Frustration-Related Aggression in Cats

Frustration-related aggression is a form of aggression that occurs when a cat is blocked from getting what it wants. I diagnosed it for the first time in my own cat, Genevieve. I met this adorable little furball while working at a friend’s clinic.  A woman approached the counter carrying a cardboard box.  Inside lay a kitten missing one of its back legs.  She said she found it behind a dumpster and wanted it euthanized.  When I opened the box, I saw a newborn kitten covered in blood and dirt.  A bloody stump was all that was left of her right back leg. I hypothesized that the placenta had stuck to her back leg.  The queen probably chewed her foot off in an effort to clean up her baby.  I could not euthanize Genny just because she was missing a leg.

Genny grew into a beautiful but spoiled cat. When she wanted something like food or attention, she would not take ‘no’ for an answer. If she didn’t get her way, her tail would start to twitch, her eyes narrowed and she would nip. If that didn’t work, she resorted to a full on bite. Of course, she only did this behavior with the her human family members. My friends thought she was a wonderful cat.

Frustration-based aggression is a subject of debate among veterinary behaviorists. So far, no diagnostic criteria have been established for this type of aggression. Dr. Horwitz, a veterinary behaviorist, makes the following observations that fit what I see clinically. First, the cat seems to be trying to control the behavior of people to their own advantage. Second, the aggression is usually directed toward people the cat knows. And third, the behavior occurs when the cat is denied something it wants or expects.

Frustration-related aggression seems to occur most often in hand-reared cats and demanding cats.  In my experience, not getting food or attention are the most common triggers. Another reported trigger is when a cat is denied access to a favorite place, i.e. the outdoors, special room, bed, perch or cat tree.

Treatment is based on avoiding situations that cause frustration-based aggression by controlling the environment and teaching the cat to work for things it wants. This sounds simple in theory but can be challenging to put into practice. The first step in controlling the environment is to identify the situations that trigger the aggression. I recommend a diary that includes feeding schedule, litter box usage, sleep times, active times and any unusual occurrences such as house guests or repairmen as well as attacks. Include when, where and how the cat was acting before the attack took place. After a week or two, the diary looking for things that trigger the behavior. Once the trigger is identified, remove it from the environment. For example, many attacks occur in the kitchen about an hour before feeding. The hungry cat follows their caregiver around demanding food. When the demands are ignored, the cat escalates their demands to the next level by biting. To prevent this, I recommend an automatic feeder. Set the feeder up in a room away from the caregiver. The hungry cat will smell the food and vent their frustration on the feeder.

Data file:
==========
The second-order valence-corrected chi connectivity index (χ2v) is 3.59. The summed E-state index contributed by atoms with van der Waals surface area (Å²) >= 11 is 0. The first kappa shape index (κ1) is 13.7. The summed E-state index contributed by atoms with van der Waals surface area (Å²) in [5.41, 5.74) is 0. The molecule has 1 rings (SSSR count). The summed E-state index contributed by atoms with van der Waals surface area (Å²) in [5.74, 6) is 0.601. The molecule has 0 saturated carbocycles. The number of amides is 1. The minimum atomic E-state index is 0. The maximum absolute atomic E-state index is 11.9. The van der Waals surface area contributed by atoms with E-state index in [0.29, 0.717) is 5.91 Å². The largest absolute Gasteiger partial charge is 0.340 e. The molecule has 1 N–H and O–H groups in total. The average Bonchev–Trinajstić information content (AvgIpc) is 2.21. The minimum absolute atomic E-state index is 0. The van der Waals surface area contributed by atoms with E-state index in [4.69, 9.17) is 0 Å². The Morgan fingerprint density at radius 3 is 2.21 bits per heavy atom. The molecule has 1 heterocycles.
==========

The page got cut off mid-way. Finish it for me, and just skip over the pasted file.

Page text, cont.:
The second part of treatment is teaching the cat to work for things it wants. This involves teaching the cat to perform a specified behavior before being rewarded. There are many behaviors that cats can learn but I find the most useful is target. The cat is taught to touch a soft ball(the target) on the end of a wand in exchange for a reward like dolphins who jump out of the water to touch a buoy for a fish. Once the cat understands, ask it to follow the wand a short distance before touching. Slowly increase the distance the cat follows until it can be lead into a different room, away from the situation that causes frustration-related aggression.

In addition to the specific treatments listed above, I recommend more exercise for cats with frustration-related aggression. In veterinary college, I was taught that tired animals don’t get into trouble. Exercise burns energy and reduces the desire to control the environment. Use the target technique to exercise the cat by asking it to run and jump as it follows the wand. Set up on obstacle course to make it more fun. Also provide fun things to enrich the cat’s environment including multiple places to rest and play. Cat trees, window perches, cat friendly videos, enclosed outdoor porches and sound tracks are a few examples.

The most important thing to remember about frustration-related aggression is that negative reinforcement does not help. In fact, in my experience, punishment will make the behavior worse. Learn to recognize the signs of frustration in the cat and then follow the steps outlined above to stop it from escalating.

Source:

-Horwitz, Debra. ‘Feline Aggression Toward People’ Australian Veterinary Association Proceedings 2012, AVA2012, VIN.

 

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kristennelsondvm

Dr. Kristen Nelson grew up on a farm in Watertown, Minn., where she developed a deep love for animals of all kinds. She received a Doctor of Veterinary Medicine degree from the University of Minnesota, College of Veterinary Medicine. Kris then completed a small-animal internship at the prestigious Animal Medical Center in New York City.

In addition to writing and speaking, she cares for small and exotic animals in Scottsdale, Az. Dr. Nelson is widely quoted in the media. Her credits include Ladies’ Home Journal, USA TODAY, the Los Angeles Times and numerous radio and television interviews. Dr. Nelson has written two books, Coated With Fur: A Vet’s Life and Coated With Fur: A Blind Cat’s Love. Kris and her husband Steve share their home with rescued cats, birds and a dog.

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